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Court says radical cleric, 4 others can be extradited from Britain to stand trial on terror charges in U.S.

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By The Associated Press

Published: Friday, Oct. 5, 2012, 7:14 p.m.

LONDON — Radical preacher Abu Hamza Masri and four other terror suspects who have fought for years to avoid charges in the United States have no more grounds for appeal and can be extradited from Britain immediately, Britain's High Court ruled on Friday.

The U.S. Embassy said it was pleased with the decision. A Department of Justice-owned civilian Gulfstream jet had been on the tarmac at a Royal Air Force base since Tuesday, ready to take them into custody in the United States.

The BBC reported that its correspondent saw a police convoy carrying Masri leave the Long Lartin Prison in central England. The convoy arrived at an air force base in eastern England.

Besides Masri, Judges John Thomas and Duncan Ouseley approved the extradition of four other terrorism suspects, including two accused of involvement in the deadly 1998 bombings of the U.S. embassies in Kenya and Tanzania.Khaled al-Fawwaz, Babar Ahmad, Adel Abdul Bary and Syed Talha Ahsan have been battling extradition for between eight and 14 years.

Thomas said there were no grounds for any further delay, noting that it was “in the interest of justice that those accused of very serious crimes, as each of these claimants is in these proceedings, are tried as quickly as possible as is consistent with the interests of justice.”

The five have sought to avoid extradition by raising concerns about human rights and the conditions they would endure in a U.S. prison. Both British and European courts have ruled that they can be extradited, but they sought last-minute injunctions from the High Court.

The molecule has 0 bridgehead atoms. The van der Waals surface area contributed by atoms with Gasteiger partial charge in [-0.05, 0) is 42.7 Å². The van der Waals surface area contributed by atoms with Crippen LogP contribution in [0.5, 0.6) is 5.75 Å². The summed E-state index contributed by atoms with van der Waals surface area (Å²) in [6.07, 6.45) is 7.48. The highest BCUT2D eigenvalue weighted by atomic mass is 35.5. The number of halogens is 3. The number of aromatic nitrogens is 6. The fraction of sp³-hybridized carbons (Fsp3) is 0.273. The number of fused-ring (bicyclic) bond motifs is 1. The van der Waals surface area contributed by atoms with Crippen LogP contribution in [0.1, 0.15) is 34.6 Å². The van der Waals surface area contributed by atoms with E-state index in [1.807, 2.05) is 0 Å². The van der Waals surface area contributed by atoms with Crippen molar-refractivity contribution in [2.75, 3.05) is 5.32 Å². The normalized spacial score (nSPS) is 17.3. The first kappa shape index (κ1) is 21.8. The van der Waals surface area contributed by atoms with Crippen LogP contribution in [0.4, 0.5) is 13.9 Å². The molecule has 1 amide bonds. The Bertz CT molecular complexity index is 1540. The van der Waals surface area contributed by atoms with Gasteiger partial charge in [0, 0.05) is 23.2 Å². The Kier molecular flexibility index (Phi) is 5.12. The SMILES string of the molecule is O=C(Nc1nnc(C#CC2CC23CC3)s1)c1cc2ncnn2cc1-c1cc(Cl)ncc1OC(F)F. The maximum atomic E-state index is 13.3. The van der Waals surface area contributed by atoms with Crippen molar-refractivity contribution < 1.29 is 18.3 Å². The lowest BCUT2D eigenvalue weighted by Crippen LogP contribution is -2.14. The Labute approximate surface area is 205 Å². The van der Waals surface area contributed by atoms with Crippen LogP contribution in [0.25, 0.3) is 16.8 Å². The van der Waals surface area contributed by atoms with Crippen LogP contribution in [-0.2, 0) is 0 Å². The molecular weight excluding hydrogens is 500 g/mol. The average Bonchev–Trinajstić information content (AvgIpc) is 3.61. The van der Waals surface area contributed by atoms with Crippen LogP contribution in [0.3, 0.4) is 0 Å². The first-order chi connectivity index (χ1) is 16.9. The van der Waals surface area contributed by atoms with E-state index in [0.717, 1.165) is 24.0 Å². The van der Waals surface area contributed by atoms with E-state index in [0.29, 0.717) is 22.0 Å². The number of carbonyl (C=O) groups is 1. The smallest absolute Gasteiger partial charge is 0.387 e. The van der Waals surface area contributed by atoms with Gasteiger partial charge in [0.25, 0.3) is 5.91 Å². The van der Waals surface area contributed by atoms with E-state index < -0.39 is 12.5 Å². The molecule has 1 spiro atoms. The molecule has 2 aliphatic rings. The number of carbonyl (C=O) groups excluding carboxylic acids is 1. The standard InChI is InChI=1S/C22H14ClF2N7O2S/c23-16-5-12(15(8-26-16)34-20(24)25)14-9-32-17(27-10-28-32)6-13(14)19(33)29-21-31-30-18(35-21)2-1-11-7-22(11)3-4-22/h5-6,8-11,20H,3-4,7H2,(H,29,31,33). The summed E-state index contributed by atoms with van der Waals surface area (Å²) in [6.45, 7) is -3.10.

The United States wants Masri to stand trial on allegations that he tried to establish a camp in Oregon to train recruits for the Afghan insurgency, and that he participated in the kidnapping of Western tourists in Yemen.

Ahmad and Ahsan are wanted in Connecticut relating to websites that allegedly sought to raise cash, recruit fighters and seek equipment for terrorists in Afghanistan and Chechnya.

Bary and al-Fawwaz were indicted with others, including Osama bin Laden, for their alleged roles in the bombings of two U.S. embassies in east Africa in 1998. Al-Fawwaz faces more than 269 counts of murder.

Lawyers for Masri, who was in a British jail since 2004 for inciting racial hatred and encouraging followers to kill non-Muslims, argued in court that his deteriorating physical and mental health meant it would be “oppressive” to send him to a U.S. prison. They said he suffers from depression, chronic sleep deprivation and diabetes.

The judges concluded that “there is nothing to suggest that extradition in this case would be unjust or oppressive.”

Before Friday's ruling, a small group of Islamist protesters gathered outside the court to denounce the planned extraditions.

 

 
 


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